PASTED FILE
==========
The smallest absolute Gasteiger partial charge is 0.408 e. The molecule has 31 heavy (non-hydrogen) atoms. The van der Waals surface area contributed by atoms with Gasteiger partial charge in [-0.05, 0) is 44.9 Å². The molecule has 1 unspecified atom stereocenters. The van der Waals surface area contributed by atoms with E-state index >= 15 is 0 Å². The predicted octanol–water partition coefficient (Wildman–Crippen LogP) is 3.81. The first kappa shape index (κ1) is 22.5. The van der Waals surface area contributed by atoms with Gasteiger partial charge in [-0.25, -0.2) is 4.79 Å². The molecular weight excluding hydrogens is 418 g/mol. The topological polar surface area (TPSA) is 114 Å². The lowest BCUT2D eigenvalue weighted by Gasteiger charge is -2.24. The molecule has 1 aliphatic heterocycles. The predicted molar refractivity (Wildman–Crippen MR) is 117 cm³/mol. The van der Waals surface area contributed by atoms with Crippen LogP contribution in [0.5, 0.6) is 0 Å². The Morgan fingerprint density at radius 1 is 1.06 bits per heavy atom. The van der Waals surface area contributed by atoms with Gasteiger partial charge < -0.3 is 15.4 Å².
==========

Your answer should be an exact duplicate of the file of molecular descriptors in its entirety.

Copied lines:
The smallest absolute Gasteiger partial charge is 0.408 e. The molecule has 31 heavy (non-hydrogen) atoms. The van der Waals surface area contributed by atoms with Gasteiger partial charge in [-0.05, 0) is 44.9 Å². The molecule has 1 unspecified atom stereocenters. The van der Waals surface area contributed by atoms with E-state index >= 15 is 0 Å². The predicted octanol–water partition coefficient (Wildman–Crippen LogP) is 3.81. The first kappa shape index (κ1) is 22.5. The van der Waals surface area contributed by atoms with Gasteiger partial charge in [-0.25, -0.2) is 4.79 Å². The molecular weight excluding hydrogens is 418 g/mol. The topological polar surface area (TPSA) is 114 Å². The lowest BCUT2D eigenvalue weighted by Gasteiger charge is -2.24. The molecule has 1 aliphatic heterocycles. The predicted molar refractivity (Wildman–Crippen MR) is 117 cm³/mol. The van der Waals surface area contributed by atoms with Crippen LogP contribution in [0.5, 0.6) is 0 Å². The Morgan fingerprint density at radius 1 is 1.06 bits per heavy atom. The van der Waals surface area contributed by atoms with Gasteiger partial charge < -0.3 is 15.4 Å².